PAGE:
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Matabeleland South to lead in agriculture revolution and devolution

by Staff Reporter
22 Dec 2018 at 08:31hrs | Views
MATABELELAND South is set to lead in the country's agricultural revolution emphasising on value addition as the nation implements devolution of power whose thrust seeks to bridge the development gap between rural and urban communities.

In an interview with the Chronicle newspaper, Agricultural and Rural Development Authority (Arda) board chairperson Mr Basil Nyabadza said his institution whose mandate is to drive rural development, will use projects at Antelope, Ingwizi and Esigodini estates as templates for the establishment similar projects in other provinces. Addressing the recent 17th Zanu-PF Annual People's Conference in Esigodini, Matabeleland South, President Emmerson Mnangagwa said devolution is set to end the days of lopsided development.

"One of the major responsibilities of Arda is rural development so we do welcome very much the issue of devolution and we are pleased that one of most effective ways to generate wealth in every district will be realised under a devolution which is now to be implemented by Government. Matabeleland South mirrors the intentions of Arda through the three projects under Arda Antelope, Arda Ingwizi and Arda Esigodini where we are finishing processing plants for tomatoes and fruits," said Mr Nyabadza.

"What we have at Arda Antelope is production of a number of crops, maize, wheat and soya beans and we are now limited by a planned expansion to build another dam so that we can build our capacity of field work to 3 000 hectares. Now, what we will do is under Arda Antelope and Ingwizi we will have between 4000 and 5 000 hectares under cereal crops which now justifies to set up processing plants after installation of dryers and silos."

Mr Nyabadza said Arda Antelope already has silos and drying facilities that would see them migrating from summer to winter cropping in the shortest possible time giving time for improved yields.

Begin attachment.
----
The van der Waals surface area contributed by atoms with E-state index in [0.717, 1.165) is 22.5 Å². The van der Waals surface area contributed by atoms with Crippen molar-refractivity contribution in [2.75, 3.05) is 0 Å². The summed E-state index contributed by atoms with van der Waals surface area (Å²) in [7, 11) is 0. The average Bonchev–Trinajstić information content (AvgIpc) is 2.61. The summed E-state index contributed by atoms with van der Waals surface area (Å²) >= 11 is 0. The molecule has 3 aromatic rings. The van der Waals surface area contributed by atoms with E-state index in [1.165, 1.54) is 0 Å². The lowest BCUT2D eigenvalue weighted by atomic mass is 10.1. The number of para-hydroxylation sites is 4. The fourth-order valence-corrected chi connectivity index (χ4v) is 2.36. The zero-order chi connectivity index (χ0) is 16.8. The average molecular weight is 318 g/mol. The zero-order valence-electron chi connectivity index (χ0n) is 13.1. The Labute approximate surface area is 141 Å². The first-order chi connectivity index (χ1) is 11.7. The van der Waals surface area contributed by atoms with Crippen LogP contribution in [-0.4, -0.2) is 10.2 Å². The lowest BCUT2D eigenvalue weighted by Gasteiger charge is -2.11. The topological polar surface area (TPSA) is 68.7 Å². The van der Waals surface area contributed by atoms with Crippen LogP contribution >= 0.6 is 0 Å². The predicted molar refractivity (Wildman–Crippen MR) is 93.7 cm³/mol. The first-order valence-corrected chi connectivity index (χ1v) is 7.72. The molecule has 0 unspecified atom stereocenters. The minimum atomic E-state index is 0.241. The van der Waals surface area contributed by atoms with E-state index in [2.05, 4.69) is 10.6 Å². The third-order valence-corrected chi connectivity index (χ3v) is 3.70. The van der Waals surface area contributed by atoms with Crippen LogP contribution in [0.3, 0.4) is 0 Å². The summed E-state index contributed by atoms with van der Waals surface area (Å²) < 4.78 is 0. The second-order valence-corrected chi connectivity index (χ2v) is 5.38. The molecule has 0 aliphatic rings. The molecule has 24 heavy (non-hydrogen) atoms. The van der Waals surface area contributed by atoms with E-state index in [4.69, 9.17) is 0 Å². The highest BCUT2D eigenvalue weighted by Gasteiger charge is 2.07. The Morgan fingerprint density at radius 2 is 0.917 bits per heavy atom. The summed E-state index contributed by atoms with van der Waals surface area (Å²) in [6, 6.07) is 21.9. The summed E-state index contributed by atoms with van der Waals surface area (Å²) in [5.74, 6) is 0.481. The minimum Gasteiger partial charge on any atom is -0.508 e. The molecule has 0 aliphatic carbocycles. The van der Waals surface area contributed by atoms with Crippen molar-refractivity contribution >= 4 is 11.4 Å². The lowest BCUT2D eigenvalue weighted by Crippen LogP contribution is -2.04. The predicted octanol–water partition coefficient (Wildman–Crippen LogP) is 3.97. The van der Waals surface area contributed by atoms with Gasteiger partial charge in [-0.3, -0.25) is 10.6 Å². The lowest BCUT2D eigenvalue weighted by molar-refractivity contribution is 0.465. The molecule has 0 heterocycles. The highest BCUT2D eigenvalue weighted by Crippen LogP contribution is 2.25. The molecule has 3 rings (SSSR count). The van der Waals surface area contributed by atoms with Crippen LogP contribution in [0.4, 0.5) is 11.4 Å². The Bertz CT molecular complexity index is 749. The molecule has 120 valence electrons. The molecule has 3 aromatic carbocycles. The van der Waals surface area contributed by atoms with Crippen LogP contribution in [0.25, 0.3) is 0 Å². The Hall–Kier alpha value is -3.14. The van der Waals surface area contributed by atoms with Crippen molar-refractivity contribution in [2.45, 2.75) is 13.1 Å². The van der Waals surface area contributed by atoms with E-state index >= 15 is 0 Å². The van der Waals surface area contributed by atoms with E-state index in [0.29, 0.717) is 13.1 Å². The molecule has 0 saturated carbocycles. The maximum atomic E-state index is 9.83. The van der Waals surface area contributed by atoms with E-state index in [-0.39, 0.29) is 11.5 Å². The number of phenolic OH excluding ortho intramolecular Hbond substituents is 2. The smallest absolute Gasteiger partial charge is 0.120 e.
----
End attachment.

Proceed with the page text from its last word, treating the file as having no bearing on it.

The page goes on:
"This is why in region five we are now attaining between eight to ten tonnes per hectare of either crop except of course for soya beans where we hope to do between 3,5 to 5 tonnes per hectare which is quite high by Zimbabwean standards.

"The next phase after production is processing and we are saying we already have a milling facility located at Maphisa Growth Point under a Public Private Partnership arrangement that means we propose to grow, process and pack mealie-meal for urban cities like Bulawayo and other consumer bases like Beitbridge and Francistown. This then means retention of value within the province," said Mr Nyabadza.

This then means our product would be competitive and value retention and creation of jobs at source based in other words where raw materials are found, jobs must be created to process, pack and transport to the market. If we do that in our eight rural provinces, I believe it is the winning formula."

Mr Nyabadza said production, processing and packaging of the various products should be rooted in the provinces with the cities as consumer centres.

"We are saying at least each province must have a milling plant which will do, maize meal, flour and stock feeds then the stock feed will feed the livestock within the same province.

"The model taking place in Matabeleland South should be replicated in the shortest possible time certainly under agriculture as we believe that will speak to our mandate as Arda," he said.

"In the past there was a belief that Matabeleland region was only good for livestock but we have proved over the last few years that it's more than livestock. We are setting up the biggest plantation of pecan nuts at Arda Balu that is in Matabeleland North, and we will set up a processing plant, the biggest in Southern Africa, not just Zimbabwe so there is value in our land."

Mr Nyabadza hailed President Mnangagwa's commitment to implement devolution saying Arda, on the agricultural sector, was well placed from ward level to offer technical assistance to achieve the agricultural revolution. He said the water development must take precedence through PPPs that would not only provide water for irrigation but also generate hydro power.

Source - Chronicle